The last cab ride

The last cab ride


Twenty years ago, I drove a cab for a living. One time
I arrived in the middle of the night for a pick up at a
building that was dark except for a single light in a
ground floor window.

Under these circumstances, many drivers would
honk once or twice, then drive away. But I had seen
too many impoverished people who depended on
taxis as their only means of transportation. Unless a
situation smelled of danger, I always went to the
door. I walked to the door and knocked.

After a long pause, the door opened. A small woman 
in her  80’s stood before me. She was wearing a print dress. By
her side was a small nylon suitcase.
The apartment looked as if no one had lived in it for
years. All furniture was covered. There were no
utensils on the counters. I took the suitcase to the
cab, and then returned to assist the woman. She
took my arm. She kept thanking me for my kindness.

“It’s nothing,” I told her. “I just try to treat my
passengers the way I would want my mother
treated.” She gave me an address, then asked,
“Could you drive through downtown?”
“It’s not the shortest way,” I answered quickly. “I’m
in no hurry. I’m on my way to a hospice,” she said. “I
don’t have any family left,” she continued. “The
doctor says I don’t have very long.”

I quietly reached over and shut off the meter. For the
next two hours, we drove through the city. She
showed me the building where she had once
worked. We drove through the neighborhood where
she and her husband had lived as newlyweds.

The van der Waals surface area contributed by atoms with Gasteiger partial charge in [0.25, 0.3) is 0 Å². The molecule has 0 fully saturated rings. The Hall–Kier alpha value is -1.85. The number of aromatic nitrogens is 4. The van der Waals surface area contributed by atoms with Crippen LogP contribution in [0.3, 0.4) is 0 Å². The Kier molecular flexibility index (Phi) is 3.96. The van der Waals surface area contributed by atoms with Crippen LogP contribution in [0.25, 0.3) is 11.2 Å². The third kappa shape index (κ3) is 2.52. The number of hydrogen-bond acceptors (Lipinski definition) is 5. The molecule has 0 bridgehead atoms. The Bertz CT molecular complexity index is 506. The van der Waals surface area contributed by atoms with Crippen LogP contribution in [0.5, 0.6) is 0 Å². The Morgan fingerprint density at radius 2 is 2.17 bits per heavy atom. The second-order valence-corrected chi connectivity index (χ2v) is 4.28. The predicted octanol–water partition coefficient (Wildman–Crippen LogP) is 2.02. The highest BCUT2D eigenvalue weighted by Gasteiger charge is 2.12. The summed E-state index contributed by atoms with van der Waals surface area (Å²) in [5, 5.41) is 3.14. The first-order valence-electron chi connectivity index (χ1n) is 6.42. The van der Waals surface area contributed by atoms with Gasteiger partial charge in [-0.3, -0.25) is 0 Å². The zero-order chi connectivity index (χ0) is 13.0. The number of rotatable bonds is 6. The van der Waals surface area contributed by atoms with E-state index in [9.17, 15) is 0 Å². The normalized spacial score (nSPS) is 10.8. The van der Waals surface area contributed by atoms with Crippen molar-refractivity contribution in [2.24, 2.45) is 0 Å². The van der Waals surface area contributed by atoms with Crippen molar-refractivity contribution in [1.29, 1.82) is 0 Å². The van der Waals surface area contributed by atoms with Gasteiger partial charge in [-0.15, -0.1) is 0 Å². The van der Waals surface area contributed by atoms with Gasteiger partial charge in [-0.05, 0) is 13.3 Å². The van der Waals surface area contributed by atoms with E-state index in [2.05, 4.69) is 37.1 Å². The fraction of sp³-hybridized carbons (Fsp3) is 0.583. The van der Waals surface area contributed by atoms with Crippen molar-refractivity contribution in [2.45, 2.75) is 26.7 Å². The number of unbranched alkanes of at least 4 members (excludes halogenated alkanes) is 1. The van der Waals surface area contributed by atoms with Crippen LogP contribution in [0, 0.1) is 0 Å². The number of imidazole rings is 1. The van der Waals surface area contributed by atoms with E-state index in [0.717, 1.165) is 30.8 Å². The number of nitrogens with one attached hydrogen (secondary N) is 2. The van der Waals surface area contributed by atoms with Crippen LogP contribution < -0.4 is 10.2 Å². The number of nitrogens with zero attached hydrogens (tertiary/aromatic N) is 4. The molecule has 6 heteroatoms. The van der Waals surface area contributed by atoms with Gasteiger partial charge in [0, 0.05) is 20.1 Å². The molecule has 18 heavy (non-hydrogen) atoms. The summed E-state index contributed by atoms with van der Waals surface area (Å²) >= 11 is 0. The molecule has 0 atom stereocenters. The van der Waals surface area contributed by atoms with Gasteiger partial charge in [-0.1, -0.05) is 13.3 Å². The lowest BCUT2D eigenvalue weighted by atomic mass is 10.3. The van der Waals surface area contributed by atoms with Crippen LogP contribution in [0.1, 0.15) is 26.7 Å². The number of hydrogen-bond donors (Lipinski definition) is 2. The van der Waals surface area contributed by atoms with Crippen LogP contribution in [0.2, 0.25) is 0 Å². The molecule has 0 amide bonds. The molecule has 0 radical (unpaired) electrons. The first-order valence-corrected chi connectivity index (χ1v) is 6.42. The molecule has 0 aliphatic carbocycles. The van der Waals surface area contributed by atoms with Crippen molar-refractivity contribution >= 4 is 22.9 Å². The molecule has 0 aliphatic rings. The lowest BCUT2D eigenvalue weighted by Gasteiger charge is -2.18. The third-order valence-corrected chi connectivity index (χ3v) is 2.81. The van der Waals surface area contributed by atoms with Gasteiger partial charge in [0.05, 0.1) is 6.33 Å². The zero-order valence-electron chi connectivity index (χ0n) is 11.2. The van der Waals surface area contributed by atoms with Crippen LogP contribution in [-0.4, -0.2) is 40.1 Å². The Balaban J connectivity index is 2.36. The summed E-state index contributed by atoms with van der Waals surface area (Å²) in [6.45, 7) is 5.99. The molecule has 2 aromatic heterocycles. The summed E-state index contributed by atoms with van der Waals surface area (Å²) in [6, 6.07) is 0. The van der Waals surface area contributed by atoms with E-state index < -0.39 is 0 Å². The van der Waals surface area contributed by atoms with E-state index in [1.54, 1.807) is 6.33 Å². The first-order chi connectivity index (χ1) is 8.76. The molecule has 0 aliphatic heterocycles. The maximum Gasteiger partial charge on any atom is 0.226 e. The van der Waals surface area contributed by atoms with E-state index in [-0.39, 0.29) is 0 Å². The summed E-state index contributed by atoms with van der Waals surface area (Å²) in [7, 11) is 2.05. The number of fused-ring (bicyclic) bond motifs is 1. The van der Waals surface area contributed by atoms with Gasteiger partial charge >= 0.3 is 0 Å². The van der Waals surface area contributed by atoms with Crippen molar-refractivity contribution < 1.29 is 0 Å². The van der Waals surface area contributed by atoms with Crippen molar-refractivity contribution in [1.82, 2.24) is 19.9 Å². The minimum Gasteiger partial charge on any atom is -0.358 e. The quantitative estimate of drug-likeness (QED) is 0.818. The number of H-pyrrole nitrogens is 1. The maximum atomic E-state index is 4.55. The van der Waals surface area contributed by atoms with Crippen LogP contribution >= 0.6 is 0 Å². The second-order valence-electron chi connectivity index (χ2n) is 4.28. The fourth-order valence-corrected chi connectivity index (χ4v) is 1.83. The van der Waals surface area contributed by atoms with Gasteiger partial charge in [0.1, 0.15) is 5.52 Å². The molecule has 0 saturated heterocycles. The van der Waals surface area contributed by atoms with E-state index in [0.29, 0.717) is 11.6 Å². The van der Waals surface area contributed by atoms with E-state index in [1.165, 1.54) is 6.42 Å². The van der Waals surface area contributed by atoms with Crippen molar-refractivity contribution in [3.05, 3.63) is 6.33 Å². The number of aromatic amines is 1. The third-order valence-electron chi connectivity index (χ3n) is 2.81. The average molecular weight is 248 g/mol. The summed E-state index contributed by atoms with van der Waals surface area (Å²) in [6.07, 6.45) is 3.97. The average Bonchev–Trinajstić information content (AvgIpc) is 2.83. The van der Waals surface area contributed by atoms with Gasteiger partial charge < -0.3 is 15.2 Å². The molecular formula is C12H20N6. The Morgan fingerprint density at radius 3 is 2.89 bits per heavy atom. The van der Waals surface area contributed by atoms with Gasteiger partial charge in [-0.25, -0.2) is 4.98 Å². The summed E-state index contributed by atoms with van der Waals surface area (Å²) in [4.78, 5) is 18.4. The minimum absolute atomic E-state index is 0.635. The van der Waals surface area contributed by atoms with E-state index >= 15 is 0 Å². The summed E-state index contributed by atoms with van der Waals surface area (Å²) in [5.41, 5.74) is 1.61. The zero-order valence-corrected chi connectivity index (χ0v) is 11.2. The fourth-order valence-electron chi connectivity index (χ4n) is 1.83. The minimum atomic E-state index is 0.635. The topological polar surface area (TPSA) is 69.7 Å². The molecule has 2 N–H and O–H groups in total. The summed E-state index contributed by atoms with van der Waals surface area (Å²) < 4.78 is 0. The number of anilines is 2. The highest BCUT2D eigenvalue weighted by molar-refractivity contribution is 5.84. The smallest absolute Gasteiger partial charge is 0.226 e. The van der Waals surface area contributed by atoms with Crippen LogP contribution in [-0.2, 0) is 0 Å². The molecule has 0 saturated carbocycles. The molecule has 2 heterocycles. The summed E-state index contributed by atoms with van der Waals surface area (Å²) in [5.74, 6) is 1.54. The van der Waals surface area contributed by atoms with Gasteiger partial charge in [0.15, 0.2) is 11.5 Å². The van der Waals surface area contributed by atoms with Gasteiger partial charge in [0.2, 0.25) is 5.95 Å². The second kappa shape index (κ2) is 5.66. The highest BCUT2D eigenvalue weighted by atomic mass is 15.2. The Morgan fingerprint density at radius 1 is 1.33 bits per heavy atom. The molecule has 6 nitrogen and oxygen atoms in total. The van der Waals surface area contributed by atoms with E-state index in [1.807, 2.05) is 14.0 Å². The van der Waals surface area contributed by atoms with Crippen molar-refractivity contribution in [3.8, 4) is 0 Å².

As the first hint of dawn, she suddenly said, “I’m
tired. Let’s go now.”

We drove in silence to the address she had given me.
It was a small convalescent home. Two orderlies
came out to the cab as soon as we pulled up. “How
much do I owe you?” she asked, reaching into her
purse.

“Nothing,” I said. “You have to make a living,” she
answered.
“There are other passengers.” I bent and gave her a
hug. She held onto me tightly. “You gave an old
woman a little moment of joy,” she said. “Thank
you.”
Behind me, a door shut. It was the sound of the
closing of a life. I didn’t pick up any more passengers
that shift. I drove aimlessly, lost in thought. What if
that woman had gotten an angry or an impatient
driver? On a quick review, I don’t think that I have
done anything more important in my life.

We’re conditioned to think that our lives revolve around
great moments. But great moments often catch us
unaware—beautifully wrapped in what others may
consider a small one.
— Author unknown

So Guys Don't forget to share the same love with 
others in Your Life.